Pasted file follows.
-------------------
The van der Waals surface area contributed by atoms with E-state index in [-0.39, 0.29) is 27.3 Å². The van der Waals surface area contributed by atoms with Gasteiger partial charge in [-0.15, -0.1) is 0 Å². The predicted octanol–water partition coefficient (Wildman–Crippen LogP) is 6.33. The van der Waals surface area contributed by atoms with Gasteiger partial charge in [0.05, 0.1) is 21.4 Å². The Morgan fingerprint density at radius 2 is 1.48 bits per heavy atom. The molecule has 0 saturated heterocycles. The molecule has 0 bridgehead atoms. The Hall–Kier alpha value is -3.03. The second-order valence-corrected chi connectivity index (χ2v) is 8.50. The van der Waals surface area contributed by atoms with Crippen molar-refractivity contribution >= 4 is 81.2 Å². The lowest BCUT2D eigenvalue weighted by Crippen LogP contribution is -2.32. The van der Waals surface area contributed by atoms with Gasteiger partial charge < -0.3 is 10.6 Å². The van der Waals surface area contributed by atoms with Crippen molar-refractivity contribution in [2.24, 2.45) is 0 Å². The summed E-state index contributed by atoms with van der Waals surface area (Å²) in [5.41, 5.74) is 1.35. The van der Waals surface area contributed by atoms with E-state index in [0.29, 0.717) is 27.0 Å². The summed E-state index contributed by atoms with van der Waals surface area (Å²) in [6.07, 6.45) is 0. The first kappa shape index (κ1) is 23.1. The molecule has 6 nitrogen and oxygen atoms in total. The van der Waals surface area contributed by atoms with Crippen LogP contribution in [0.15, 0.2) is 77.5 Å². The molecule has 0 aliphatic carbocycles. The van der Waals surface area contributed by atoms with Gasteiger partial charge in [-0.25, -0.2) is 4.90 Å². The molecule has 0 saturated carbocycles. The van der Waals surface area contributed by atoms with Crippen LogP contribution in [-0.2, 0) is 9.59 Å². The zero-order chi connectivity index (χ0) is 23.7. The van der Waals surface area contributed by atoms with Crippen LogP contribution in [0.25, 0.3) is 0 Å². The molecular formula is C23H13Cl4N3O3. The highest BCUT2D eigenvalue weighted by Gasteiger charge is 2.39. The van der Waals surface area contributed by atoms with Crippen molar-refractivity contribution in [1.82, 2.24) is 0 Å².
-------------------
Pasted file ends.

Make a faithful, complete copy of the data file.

The van der Waals surface area contributed by atoms with E-state index in [-0.39, 0.29) is 27.3 Å². The van der Waals surface area contributed by atoms with Gasteiger partial charge in [-0.15, -0.1) is 0 Å². The predicted octanol–water partition coefficient (Wildman–Crippen LogP) is 6.33. The van der Waals surface area contributed by atoms with Gasteiger partial charge in [0.05, 0.1) is 21.4 Å². The Morgan fingerprint density at radius 2 is 1.48 bits per heavy atom. The molecule has 0 saturated heterocycles. The molecule has 0 bridgehead atoms. The Hall–Kier alpha value is -3.03. The second-order valence-corrected chi connectivity index (χ2v) is 8.50. The van der Waals surface area contributed by atoms with Crippen molar-refractivity contribution >= 4 is 81.2 Å². The lowest BCUT2D eigenvalue weighted by Crippen LogP contribution is -2.32. The van der Waals surface area contributed by atoms with Gasteiger partial charge < -0.3 is 10.6 Å². The van der Waals surface area contributed by atoms with Crippen molar-refractivity contribution in [2.24, 2.45) is 0 Å². The summed E-state index contributed by atoms with van der Waals surface area (Å²) in [5.41, 5.74) is 1.35. The van der Waals surface area contributed by atoms with E-state index in [0.29, 0.717) is 27.0 Å². The summed E-state index contributed by atoms with van der Waals surface area (Å²) in [6.07, 6.45) is 0. The first kappa shape index (κ1) is 23.1. The molecule has 6 nitrogen and oxygen atoms in total. The van der Waals surface area contributed by atoms with Crippen LogP contribution in [0.15, 0.2) is 77.5 Å². The molecule has 0 aliphatic carbocycles. The van der Waals surface area contributed by atoms with Gasteiger partial charge in [-0.25, -0.2) is 4.90 Å². The molecule has 0 saturated carbocycles. The van der Waals surface area contributed by atoms with Crippen LogP contribution in [-0.2, 0) is 9.59 Å². The zero-order chi connectivity index (χ0) is 23.7. The van der Waals surface area contributed by atoms with Crippen LogP contribution in [0.25, 0.3) is 0 Å². The molecular formula is C23H13Cl4N3O3. The highest BCUT2D eigenvalue weighted by Gasteiger charge is 2.39. The van der Waals surface area contributed by atoms with Crippen molar-refractivity contribution in [1.82, 2.24) is 0 Å².